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U.S. prison population dwarfs that of other nations
By Adam Liptak
Wednesday, April 23, 2008


The United States has less than 5 percent of the world's population. But it has almost a quarter of the world's prisoners.

Indeed, the United States leads the world in producing prisoners, a reflection of a relatively recent and now entirely distinctive American approach to crime and punishment. Americans are locked up for crimes — from writing bad checks to using drugs — that would rarely produce prison sentences in other countries. And in particular they are kept incarcerated far longer than prisoners in other nations.

Criminologists and legal scholars in other industrialized nations say they are mystified and appalled by the number and length of American prison sentences.

The United States has, for instance, 2.3 million criminals behind bars, more than any other nation, according to data maintained by the International Center for Prison Studies at King's College London.

China, which is four times more populous than the United States, is a distant second, with 1.6 million people in prison. (That number excludes hundreds of thousands of people held in administrative detention, most of them in China's extrajudicial system of re-education through labor, which often singles out political activists who have not committed crimes.)

http://www.nytimes.com/2008/04/23/wo...pagewanted=all
Quote:
List of countries by incarceration rate
Prisoners per 100,000 population

#1. United States — 730
.
.
.
#123. China — 120-170

http://en.wikipedia.org/wiki/List_of...rceration_rate
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Old Feb 21, 2013, 09:07 AM   #17
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That you look at the speck of sawdust in China's eye and pay no attention to the plank in your own eye ...
I don't ignore it. Legal systems are all imperfect. The U.S has an atrocious record when it comes to imprisonment based on drug usage. But there is a stated standard and having a trial by jury is better than disappearing in the night is it not?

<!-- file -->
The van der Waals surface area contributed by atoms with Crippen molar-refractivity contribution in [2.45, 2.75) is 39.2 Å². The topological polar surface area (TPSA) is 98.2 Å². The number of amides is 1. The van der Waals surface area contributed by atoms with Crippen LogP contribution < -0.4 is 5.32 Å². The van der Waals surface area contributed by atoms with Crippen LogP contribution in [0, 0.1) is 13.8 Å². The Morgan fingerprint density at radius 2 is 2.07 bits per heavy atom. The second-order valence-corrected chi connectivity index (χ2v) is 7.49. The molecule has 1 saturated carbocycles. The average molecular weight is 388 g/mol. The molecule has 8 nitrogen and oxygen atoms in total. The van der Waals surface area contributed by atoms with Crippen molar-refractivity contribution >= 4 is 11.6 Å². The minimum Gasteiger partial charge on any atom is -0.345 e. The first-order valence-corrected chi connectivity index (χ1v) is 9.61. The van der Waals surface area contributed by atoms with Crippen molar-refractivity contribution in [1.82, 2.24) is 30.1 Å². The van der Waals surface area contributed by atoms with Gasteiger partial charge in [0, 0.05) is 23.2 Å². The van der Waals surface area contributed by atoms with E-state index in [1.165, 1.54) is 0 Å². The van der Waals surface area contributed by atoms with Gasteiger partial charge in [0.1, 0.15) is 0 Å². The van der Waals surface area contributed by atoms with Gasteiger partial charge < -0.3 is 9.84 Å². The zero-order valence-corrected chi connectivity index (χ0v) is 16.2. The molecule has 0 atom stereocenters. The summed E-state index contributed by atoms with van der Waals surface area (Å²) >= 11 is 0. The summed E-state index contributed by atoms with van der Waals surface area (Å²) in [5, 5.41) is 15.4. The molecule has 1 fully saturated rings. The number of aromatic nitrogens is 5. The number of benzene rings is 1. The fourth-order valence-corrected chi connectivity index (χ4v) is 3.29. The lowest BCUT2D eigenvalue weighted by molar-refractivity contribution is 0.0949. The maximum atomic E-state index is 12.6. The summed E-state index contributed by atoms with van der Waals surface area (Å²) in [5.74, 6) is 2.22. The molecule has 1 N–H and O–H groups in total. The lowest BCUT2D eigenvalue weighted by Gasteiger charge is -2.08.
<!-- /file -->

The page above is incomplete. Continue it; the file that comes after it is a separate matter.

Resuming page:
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Old Feb 21, 2013, 09:09 AM   #18
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I don't ignore it. Legal systems are all imperfect. The U.S has an atrocious record when it comes to imprisonment based on drug usage. But there is a stated standard and having a trial by jury is better than disappearing in the night is it not?
Your quote said they were working to reform the system.

Is that not a positive step?

I just have a difficult time hammering the Chinese.

I'm not empowered to change their system.

I am empowered to help change mine.
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Old Feb 23, 2013, 02:34 AM   #19
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That you look at the speck of sawdust in China's eye and pay no attention to the plank in your own eye ...
I hate to break it to you, but, it is more like a lump of coal in China's eye.

http://www.thedailybeast.com/newswee...bor-pains.html

I heard an interesting theory on the radio today about the persistence of the labor camps. Quite a few higher-up politicians would like to shut down the camps now, but, the police themselves are resisting it because the threat of being sent to camp tends to make people very reluctant to openly criticize the police in any way.

----------

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Originally Posted by citizenzen View Post

I just have a difficult time hammering the Chinese.

I'm not empowered to change their system.

I am empowered to help change mine.
"The salvation of mankind lies only in making everything the concern of all." -- Solzhenitsyn